In my last post I presented my orbit determination of DLSWP-B using one lunar month of S-band Doppler measurements made by Scott Tilley VE7TIL. In this post, I will use the delta-velocity measurements from the VLBI experiment on 2018-06-10 to validate my orbital elements.
In the figures below, I compare between the sets of data: The old elements, obtained in this post:
DSLWP_B.SMA = 8762.40279943 DSLWP_B.ECC = 0.764697135746 DSLWP_B.INC = 18.6101083906 DSLWP_B.RAAN = 297.248156986 DSLWP_B.AOP = 130.40460851 DSLWP_B.TA = 178.09494681
The new elements obtained in my last post:
DSLWP_B.SMA = 8765.95638789 DSLWP_B.ECC = 0.764479041563 DSLWP_B.INC = 23.0301858287 DSLWP_B.RAAN = 313.64185464 DSLWP_B.AOP = 113.462338342 DSLWP_B.TA = 178.5519212
The elements obtained from the 20180610 tracking file published by Wei Mingchuan BG2BHC in dslwp_dev. This tracking file contains a list of ECEF position and velocity vectors for DSLWP-B. The first entry is taken as the orbital state and the orbit is propagated in GMAT, as done in this post. It would also be possible to calculate the delta-velocity directly from the ECEF data, but the results would be fairly similar and I already have a script to do it with GMAT orbit propagation.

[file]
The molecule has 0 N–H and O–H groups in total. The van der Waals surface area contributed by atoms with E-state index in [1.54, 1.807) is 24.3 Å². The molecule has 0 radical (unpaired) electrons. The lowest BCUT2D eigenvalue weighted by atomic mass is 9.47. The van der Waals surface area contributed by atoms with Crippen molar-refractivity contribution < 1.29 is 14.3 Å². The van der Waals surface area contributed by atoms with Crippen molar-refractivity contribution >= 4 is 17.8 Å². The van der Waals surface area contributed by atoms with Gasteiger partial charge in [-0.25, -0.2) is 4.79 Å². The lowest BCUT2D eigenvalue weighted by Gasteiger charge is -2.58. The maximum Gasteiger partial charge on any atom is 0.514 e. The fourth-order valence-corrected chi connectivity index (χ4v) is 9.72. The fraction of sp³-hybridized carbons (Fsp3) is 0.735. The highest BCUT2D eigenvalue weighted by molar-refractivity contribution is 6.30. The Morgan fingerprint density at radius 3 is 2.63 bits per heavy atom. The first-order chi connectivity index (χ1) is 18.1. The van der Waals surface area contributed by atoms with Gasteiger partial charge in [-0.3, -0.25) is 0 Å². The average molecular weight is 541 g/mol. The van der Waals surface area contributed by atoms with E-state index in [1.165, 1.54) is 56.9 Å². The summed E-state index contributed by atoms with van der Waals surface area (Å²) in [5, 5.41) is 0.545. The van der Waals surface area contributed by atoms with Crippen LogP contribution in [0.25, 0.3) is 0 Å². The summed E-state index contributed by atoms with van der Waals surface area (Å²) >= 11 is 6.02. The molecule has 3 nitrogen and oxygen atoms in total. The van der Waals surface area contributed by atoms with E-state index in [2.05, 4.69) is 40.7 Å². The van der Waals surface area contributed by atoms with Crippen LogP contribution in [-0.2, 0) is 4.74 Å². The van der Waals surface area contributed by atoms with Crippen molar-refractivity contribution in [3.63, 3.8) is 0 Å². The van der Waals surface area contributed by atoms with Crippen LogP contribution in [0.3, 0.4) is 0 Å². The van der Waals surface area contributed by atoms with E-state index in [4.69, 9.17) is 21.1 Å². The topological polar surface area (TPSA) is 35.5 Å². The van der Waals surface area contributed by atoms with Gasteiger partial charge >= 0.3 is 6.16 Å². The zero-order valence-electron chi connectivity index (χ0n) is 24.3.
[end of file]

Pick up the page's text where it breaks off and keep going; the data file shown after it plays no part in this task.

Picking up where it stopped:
A degree 2 polynomial fit to the VLBI observations. It turns out that the delta-velocity during the VLBI experiment can be approximated fairly well by a parabola, so it makes sense to use this as a reference. Note that this also implies that this set of delta-velocity measurements alone would be insufficient to perform orbit determination, as a degree 2 polynomial gives us 3 coefficients, while we would need to determine 6 parameters for the orbital state. Adding delta-range would only give us an extra variable, so orbit determination using VLBI would need several sets of measurements well space in time so that the orbit can be observed at different anomalies.
The figures below show a comparison between the four sets of data and the VLBI measurements.
The RMS errors are respectively 0.248m/s for the old elements, 0.167m/s for the new elements, 0.156m/s for the tracking file, and 0.137m/s for the polynomial fit. Thus, we see that the newer elements represent a good improvement over the older elements. The tracking file gives a slightly better result than the new elements. However, the new elements should give good results over a long time span of over 20 days, as we have seen in the previous post, while the orbital parameters derived from the tracking files tend to change often.
The Jupyter notebook used to make these calculations has been updated in here.